Consumer confidence drops in May: Conference Board
NEW YORK (Reuters) - Consumer confidence slid in May as consumers turned more pessimistic on the outlook for the labor market and inflation worries rose, according to a private sector report released on Tuesday.
The Conference Board, an industry group, said its index of consumer attitudes fell to 60.8 from a revised 66.0 in April. The reading was below economists' forecasts for 66.5.
April was originally reported as 65.4. The expectations index tumbled to 75.2 from 83.2, while the present situation index edged down to 39.3 from 40.2.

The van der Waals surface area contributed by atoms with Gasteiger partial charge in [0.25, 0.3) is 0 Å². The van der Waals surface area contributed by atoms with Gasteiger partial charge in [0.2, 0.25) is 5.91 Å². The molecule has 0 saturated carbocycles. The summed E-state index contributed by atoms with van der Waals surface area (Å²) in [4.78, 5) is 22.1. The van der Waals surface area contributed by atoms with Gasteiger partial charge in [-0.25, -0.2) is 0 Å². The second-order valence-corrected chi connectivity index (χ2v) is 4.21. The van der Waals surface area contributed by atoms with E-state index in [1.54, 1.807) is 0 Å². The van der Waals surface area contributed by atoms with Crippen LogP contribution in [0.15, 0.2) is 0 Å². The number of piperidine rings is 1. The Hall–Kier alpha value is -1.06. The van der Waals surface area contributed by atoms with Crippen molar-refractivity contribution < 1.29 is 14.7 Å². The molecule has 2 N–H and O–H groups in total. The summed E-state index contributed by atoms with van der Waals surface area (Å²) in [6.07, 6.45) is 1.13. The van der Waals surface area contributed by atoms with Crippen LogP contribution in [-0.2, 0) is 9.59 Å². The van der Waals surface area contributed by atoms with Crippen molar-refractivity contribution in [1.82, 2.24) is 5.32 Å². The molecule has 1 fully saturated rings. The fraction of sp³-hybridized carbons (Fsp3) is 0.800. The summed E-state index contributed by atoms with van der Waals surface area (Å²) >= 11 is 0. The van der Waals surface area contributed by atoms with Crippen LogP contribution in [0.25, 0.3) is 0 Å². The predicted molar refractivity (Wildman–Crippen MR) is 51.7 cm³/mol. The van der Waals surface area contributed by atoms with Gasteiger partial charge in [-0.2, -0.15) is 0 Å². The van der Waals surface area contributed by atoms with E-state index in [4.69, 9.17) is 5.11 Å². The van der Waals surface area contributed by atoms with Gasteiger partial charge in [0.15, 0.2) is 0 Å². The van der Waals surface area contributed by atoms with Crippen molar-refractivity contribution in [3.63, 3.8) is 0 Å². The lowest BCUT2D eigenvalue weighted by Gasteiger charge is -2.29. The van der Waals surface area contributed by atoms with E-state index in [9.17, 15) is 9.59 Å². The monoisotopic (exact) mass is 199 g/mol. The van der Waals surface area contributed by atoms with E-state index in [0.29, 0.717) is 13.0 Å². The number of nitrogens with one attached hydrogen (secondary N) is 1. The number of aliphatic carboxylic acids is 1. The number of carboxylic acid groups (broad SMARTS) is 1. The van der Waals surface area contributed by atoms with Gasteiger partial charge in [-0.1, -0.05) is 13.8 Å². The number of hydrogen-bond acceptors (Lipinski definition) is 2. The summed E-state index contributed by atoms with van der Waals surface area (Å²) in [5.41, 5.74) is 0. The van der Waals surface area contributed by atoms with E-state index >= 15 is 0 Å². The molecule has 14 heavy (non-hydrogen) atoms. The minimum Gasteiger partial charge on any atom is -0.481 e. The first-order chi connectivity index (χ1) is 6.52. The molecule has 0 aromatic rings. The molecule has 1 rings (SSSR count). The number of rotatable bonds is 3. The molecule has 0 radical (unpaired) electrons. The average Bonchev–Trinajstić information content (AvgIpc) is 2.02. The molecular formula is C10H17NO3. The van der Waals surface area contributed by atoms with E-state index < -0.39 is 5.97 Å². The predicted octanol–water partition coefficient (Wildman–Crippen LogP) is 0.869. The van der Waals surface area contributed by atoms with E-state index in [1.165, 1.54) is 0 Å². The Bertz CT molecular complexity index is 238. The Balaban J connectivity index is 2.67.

Consumers' labor market assessment was less favorable. The proportion of those who said jobs were hard to get rose to 43.9 percent from 42.4 percent the month before, although the "jobs plentiful" category also rose to 5.6 percent from 5.1 percent.
Consumers were also more negative on their view of the labor market for the next six months. Those expecting more jobs in the coming months decreased to 15.9 percent from 17.8 percent, and those expecting fewer jobs rose to 20.8 percent from 18.7 percent.
Consumers' expectations for inflation in the coming 12 months rose to 6.6 from 6.3 percent.
(Reporting by Leah Schnurr; Editing by Padraic Cassidy)
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